We have now parsed all the tweets into the list, where each element represents one tweet. Using the code below we are able to successfully load the file with multiple JSON objects into the pandas DataFrame.

#for each tweet, we parse the json and create dictionary
data = []
for tweet in parsed_file:
    except ValueError:
# we transform list of dictionaries into the DataFrame
df = pd.DataFrame(data)


We will use the corpus of English stop words from the nltp package :

from nltk.corpus import stopwords
stop = stopwords.words('english')
# remove the stopwords
df['clean_text'] = df['text'].apply(lambda x: [item for item in x.split() if item.lower() not in stop])
# remove words RT (means retweet)
df["clean_text"] = df["clean_text"].apply(lambda x: [item for item in x if item.find("RT") == -1])
# removes words with @ (mentions)
df["clean_text"] = df["clean_text"].apply(lambda x: [item for item in x if item.find("@") == -1])
# removes :)
df["clean_text"] = df["clean_text"].apply(lambda x: [item for item in x if item.find(":)") == -1])
# removes :(
df["clean_text"] = df["clean_text"].apply(lambda x: [item for item in x if item.find(":(") == -1])
# removes words longer than 20 chars
df["clean_text"] = df["clean_text"].apply(lambda x: [item for item in x if len(item) < 20])
# removes words shorter than 3 chars
df["clean_text"] = df["clean_text"].apply(lambda x: [item for item in x if len(item) > 3])

Now we can create an indicator for positive and negative tweets. We will use it later to mark our features:

df["target"] = -1
df.loc[(df.text.str.find(":)") != -1) & (df.text.str.find(":(") == -1), "target"] = 1
df.loc[(df.text.str.find(":)") == -1) & (df.text.str.find(":(") != -1), "target"] = 0

Using the indicator of target variables we can create two subsets of our data, one for positive and one for negative tweets.

positive = df[ == 1][["text","clean_text","target"]]
negative = df[ == 0][["text","clean_text","target"]]

We will use these two samples separately during feature generation to mark if the feature indicates positive or negative sentiment:

# function that takes list of words as a argument and return dictionary of features.
def word_feats(words):
return dict([(word, True) for word in words])

negfeats = [(word_feats(negative.clean_text[i]), 'neg') for i in list(negative.index)]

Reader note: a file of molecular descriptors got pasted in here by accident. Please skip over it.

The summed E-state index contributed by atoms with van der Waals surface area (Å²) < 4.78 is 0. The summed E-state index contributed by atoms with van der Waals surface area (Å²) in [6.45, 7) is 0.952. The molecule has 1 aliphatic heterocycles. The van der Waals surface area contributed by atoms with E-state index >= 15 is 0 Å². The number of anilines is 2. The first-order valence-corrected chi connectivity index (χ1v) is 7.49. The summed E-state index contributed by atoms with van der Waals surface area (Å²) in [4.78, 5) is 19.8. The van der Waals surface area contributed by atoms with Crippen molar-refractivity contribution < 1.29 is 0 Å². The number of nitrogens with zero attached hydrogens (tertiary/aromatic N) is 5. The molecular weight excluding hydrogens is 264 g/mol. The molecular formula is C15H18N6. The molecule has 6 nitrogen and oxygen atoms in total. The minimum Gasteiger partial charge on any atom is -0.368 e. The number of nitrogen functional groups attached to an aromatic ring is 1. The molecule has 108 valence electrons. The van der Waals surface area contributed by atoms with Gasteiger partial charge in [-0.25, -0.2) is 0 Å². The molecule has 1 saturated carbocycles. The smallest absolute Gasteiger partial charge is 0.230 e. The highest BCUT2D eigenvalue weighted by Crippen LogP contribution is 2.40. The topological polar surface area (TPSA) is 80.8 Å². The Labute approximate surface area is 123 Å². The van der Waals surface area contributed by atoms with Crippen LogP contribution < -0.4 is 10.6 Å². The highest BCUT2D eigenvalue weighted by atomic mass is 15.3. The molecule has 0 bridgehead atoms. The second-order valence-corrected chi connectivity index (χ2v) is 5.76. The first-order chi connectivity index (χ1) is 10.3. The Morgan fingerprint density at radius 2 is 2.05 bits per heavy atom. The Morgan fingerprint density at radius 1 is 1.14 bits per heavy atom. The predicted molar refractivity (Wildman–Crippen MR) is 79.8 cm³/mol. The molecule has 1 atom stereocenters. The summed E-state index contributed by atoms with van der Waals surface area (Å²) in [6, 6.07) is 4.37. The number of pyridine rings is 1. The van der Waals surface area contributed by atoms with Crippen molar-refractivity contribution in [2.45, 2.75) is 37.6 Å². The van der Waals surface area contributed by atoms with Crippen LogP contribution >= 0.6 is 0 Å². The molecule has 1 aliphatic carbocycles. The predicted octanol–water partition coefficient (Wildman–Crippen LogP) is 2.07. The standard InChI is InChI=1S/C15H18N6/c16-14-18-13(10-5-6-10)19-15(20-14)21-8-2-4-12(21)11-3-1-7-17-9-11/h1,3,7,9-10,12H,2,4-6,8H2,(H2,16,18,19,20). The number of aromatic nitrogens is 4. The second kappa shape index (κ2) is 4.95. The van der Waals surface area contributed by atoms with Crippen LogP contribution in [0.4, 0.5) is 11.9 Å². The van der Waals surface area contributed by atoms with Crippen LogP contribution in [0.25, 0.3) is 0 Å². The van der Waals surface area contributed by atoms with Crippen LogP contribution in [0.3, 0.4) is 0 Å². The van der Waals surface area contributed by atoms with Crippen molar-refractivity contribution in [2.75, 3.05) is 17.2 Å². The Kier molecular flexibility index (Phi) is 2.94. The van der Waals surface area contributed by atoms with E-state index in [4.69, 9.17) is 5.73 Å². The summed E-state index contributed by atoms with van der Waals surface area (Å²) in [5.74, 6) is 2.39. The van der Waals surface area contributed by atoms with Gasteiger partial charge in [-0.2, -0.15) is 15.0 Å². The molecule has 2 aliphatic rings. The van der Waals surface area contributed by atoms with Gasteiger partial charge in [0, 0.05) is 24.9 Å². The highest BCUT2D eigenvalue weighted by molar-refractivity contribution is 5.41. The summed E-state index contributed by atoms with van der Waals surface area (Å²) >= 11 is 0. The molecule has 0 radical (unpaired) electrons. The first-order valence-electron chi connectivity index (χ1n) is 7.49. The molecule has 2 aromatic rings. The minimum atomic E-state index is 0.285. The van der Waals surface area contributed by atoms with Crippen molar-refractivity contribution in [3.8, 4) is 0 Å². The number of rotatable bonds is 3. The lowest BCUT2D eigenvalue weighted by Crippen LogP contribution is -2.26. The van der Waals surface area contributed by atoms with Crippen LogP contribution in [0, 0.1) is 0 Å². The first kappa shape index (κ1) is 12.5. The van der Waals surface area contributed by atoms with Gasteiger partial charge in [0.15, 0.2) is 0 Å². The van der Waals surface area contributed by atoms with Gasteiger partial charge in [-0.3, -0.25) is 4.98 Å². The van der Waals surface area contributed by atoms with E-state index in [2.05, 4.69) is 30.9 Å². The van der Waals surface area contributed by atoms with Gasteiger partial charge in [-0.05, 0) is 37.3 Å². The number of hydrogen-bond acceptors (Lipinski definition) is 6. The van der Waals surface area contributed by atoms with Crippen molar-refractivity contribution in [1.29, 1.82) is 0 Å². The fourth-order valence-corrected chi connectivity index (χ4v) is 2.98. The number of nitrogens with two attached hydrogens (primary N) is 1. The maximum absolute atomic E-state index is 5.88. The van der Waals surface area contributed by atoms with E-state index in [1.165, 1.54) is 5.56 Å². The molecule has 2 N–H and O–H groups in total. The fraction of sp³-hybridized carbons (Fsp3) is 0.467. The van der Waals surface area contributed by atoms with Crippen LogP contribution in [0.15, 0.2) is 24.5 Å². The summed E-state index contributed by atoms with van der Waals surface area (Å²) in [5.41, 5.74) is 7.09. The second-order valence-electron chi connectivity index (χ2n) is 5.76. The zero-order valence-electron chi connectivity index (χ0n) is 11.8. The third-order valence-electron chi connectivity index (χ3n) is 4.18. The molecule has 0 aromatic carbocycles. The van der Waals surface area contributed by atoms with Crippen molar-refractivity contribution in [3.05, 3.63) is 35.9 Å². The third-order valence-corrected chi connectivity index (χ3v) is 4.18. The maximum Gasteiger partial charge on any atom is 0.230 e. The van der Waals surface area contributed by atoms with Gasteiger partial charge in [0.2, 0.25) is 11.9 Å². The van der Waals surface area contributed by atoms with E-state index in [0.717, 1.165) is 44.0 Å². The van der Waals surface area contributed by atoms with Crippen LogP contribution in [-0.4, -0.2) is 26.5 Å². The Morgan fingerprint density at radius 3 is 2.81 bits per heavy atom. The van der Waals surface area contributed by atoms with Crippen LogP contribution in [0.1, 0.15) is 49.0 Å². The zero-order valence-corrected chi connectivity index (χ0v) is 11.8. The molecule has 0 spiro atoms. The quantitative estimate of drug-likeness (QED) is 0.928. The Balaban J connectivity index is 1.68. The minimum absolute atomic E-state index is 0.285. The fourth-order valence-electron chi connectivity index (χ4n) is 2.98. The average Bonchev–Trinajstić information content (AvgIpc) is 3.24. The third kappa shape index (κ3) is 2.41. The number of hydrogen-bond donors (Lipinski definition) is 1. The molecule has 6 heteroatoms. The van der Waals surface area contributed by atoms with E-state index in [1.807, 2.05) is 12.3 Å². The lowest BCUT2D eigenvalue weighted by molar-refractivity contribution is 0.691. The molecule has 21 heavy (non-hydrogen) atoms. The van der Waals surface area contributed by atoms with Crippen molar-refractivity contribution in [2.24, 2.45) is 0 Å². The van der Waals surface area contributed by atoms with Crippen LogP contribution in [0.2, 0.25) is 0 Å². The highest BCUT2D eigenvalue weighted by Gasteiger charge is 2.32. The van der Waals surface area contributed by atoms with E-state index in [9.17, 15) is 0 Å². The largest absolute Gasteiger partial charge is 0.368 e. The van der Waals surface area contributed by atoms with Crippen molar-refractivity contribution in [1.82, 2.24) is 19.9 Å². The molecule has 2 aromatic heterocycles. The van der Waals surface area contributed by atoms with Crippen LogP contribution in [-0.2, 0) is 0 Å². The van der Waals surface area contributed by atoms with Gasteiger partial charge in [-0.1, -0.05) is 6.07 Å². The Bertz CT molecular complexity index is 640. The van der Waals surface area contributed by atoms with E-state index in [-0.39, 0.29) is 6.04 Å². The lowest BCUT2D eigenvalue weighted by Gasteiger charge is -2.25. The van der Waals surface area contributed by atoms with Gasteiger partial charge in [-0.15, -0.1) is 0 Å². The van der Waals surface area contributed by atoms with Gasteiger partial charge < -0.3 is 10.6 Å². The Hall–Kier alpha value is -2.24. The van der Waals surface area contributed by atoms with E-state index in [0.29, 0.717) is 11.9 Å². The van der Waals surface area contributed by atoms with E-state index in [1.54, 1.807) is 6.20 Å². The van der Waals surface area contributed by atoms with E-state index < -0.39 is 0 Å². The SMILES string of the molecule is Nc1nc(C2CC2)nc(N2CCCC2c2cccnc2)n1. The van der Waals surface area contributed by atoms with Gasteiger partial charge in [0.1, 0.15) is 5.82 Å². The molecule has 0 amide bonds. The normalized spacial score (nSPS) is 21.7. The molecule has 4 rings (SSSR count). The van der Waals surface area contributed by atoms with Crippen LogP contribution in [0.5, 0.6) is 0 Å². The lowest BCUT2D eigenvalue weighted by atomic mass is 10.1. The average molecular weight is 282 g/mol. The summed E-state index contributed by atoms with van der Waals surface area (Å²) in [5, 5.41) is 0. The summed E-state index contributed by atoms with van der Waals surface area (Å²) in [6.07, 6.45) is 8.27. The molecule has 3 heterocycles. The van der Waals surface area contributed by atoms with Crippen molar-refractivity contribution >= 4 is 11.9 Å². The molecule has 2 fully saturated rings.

posfeats = [(word_feats(positive.clean_text[i]), 'pos') for i in list(positive.index)] 

# we merge positive and negative features together.
trainfeat = negfeats + posfeats


We will use NaiveBayesClassifier from nltk package to build a classifier that can identify positive or negative sentiment:

from nltk.classify import NaiveBayesClassifier 
classifier = NaiveBayesClassifier.train(trainfeats)

We can check the most informative_features using the method show_most_informative_features() and the output will look like this:

Most Informative Features
resell = Trueneg : pos= 8099.7 : 1.0
constructive = Truepos : neg= 2526.6 : 1.0
bodyguards = Trueneg : pos=905.7 : 1.0
xbox = Trueneg : pos=733.1 : 1.0
steal = Trueneg : pos=695.1 : 1.0
tomorro = Truepos : neg=639.7 : 1.0
ps4 = Trueneg : pos=624.2 : 1.0
arrived! = Truepos : neg=578.4 : 1.0

Your values will be different because you will use different tweets. Now we can test whether the model works as it should. Let's create a positive and a negative example:

text_pos = "this is amazing"
text_neg = "my dog has died"


When we run the above commands, it will return 'pos' for the text_pos and 'neg' for the text_neg which is what we expect.


This week we showed you how to build your own model for sentiment analysis. Let us know if your results are what you expected. We will continue next week with a tutorial on the implementation of our classifier into the API, which we started building last week. In the meantime, you can check out for more Data Science education.